Tuition rates frozen for 2016

Photo by Maria Furukawa

Students throughout the state of Georgia will have one less thing to worry about during the next academic year.

The Board of Regents (BOR) announced on Feb. 16 that, for the first time since the fiscal year of 2010, there will be no in-state or out-of-state tuition increases for students attending the 29 University System of Georgia (USG) schools in the 2016–2017 year.

“We have heard from students, parents and legislators regarding year-over-year tuition increases citing concerns about the rising costs of a college education in Georgia,” said Chancellor Hank Huckaby in a USG press release. “We recognize and share their concerns about college affordability. [This news] demonstrates we are listening to students, their families and legislators and taking … action.”

“We carefully assess the tuition rates for our institutions,” said USG Chairman Kessel Stelling in the same release, “and are committed to keeping college as affordable as possible for students and their families.

“We recognize and share their concerns about college affordability. Today’s announcement demonstrates we are listening to students, their families and legislators and taking
meaningful action.”

The freeze in tuition comes amidst ongoing conversation in the Georgia legislature about how tuition increases should be calculated and implemented.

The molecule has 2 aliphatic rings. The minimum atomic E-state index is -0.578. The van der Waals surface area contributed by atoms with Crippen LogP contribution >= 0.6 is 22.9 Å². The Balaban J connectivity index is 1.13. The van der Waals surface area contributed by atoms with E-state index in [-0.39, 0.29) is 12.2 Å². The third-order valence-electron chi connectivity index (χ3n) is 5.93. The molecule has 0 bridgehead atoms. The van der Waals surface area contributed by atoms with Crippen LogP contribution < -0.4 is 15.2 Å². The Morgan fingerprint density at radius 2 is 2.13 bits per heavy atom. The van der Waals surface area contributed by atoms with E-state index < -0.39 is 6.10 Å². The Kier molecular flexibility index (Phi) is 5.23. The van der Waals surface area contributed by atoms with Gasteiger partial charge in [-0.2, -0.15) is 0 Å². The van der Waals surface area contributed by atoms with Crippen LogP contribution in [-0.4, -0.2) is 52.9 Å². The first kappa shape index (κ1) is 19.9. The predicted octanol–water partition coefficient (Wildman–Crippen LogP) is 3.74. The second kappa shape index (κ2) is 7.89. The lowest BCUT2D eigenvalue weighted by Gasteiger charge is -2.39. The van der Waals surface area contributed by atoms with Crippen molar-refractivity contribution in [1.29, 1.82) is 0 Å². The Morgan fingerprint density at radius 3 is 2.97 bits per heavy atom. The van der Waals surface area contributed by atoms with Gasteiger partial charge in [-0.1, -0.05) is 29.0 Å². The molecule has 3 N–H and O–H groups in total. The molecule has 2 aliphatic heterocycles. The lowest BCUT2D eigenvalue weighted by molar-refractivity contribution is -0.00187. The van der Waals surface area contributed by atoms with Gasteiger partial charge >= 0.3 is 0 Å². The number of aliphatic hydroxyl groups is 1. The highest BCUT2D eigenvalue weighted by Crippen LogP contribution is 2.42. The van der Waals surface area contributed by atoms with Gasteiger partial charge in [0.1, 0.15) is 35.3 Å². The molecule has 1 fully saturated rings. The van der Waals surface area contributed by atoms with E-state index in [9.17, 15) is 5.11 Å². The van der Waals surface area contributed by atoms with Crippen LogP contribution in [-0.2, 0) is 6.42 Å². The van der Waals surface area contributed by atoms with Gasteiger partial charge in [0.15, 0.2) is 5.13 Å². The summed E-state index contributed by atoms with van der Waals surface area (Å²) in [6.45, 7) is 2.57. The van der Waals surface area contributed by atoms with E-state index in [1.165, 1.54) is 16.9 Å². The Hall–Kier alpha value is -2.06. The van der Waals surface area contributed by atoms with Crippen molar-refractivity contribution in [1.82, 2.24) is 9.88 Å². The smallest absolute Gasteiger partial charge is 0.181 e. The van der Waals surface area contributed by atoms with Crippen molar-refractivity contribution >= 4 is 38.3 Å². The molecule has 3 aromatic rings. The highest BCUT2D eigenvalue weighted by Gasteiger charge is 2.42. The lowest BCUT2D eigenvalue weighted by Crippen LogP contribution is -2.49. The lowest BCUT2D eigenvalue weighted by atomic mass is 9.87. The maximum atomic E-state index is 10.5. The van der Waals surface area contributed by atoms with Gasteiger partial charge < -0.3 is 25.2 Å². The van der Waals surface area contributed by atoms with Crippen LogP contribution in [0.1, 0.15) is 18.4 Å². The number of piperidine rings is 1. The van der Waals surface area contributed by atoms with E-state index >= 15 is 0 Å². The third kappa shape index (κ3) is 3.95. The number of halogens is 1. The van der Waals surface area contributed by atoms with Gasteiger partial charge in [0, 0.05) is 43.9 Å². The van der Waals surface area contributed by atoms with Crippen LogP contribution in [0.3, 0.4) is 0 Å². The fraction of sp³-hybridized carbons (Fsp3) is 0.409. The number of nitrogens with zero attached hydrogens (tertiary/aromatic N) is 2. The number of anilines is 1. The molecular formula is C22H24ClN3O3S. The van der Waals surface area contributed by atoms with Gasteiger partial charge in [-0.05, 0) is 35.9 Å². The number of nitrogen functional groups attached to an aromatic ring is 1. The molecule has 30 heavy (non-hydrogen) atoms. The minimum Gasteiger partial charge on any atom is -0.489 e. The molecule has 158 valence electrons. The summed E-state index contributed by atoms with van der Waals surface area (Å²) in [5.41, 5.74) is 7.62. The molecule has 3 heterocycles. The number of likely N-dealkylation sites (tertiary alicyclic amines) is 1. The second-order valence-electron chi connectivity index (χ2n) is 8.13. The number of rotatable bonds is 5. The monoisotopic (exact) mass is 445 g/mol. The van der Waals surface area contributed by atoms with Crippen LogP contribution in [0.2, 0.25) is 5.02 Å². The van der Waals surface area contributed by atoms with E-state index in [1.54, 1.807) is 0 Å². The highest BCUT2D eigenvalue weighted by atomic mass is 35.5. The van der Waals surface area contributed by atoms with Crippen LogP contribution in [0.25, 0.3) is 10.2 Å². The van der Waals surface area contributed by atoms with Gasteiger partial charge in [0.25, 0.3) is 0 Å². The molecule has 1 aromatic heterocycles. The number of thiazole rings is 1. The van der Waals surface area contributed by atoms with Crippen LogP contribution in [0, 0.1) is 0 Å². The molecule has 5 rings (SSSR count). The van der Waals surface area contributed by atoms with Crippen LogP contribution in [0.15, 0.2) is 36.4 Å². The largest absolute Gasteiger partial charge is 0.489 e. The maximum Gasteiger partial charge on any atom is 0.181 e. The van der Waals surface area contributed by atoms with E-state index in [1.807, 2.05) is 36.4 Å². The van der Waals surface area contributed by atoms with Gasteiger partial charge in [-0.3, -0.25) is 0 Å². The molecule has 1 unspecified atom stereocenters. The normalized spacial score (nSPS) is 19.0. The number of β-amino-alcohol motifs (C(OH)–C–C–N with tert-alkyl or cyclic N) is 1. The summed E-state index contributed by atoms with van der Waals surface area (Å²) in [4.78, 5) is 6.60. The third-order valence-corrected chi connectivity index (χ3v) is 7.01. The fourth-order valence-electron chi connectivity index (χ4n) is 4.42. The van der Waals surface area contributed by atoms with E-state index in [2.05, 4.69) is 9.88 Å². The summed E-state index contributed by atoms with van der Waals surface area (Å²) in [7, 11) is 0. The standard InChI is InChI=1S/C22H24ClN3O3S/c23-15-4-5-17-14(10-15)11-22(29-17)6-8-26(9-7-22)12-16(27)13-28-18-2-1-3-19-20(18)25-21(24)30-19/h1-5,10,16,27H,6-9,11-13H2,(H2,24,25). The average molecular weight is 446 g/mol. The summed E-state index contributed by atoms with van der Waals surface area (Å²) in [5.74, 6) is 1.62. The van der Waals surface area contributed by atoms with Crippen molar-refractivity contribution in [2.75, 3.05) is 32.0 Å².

House Resolution 1326, sponsored by Representative Matt Ramsey of Peachtree City,  would alter the state constitution to prohibit annual tuition and student fee increases greater than that year’s inflation rate.

Last academic year, tuition costs at Tech rose by nine percent, while the CPI’s gauge of inflation registered at a rate of only 0.7 percent. Such differentials would be disallowed under a new law, save for specific circumstances.

A pair of legislative committees would be permitted to approve in tandem greater increases due to exceptional circumstances; for example, a recession or a merger between schools would create the necessity to raise tuition prices more than in a normal year.

The bill would create the first situations in which the BOR would not have complete control over matters of tuition and fee increases.

Typically, final decisions on tuition rates are suggested by the Board and signed off on by the governor in April with the rest of the state budget.

Rep. Ramsey’s resolution is currently in the House Rules Committee. As such, it has cleared the first hurdle and may be scheduled for a vote before the full state House of Representatives in the near future.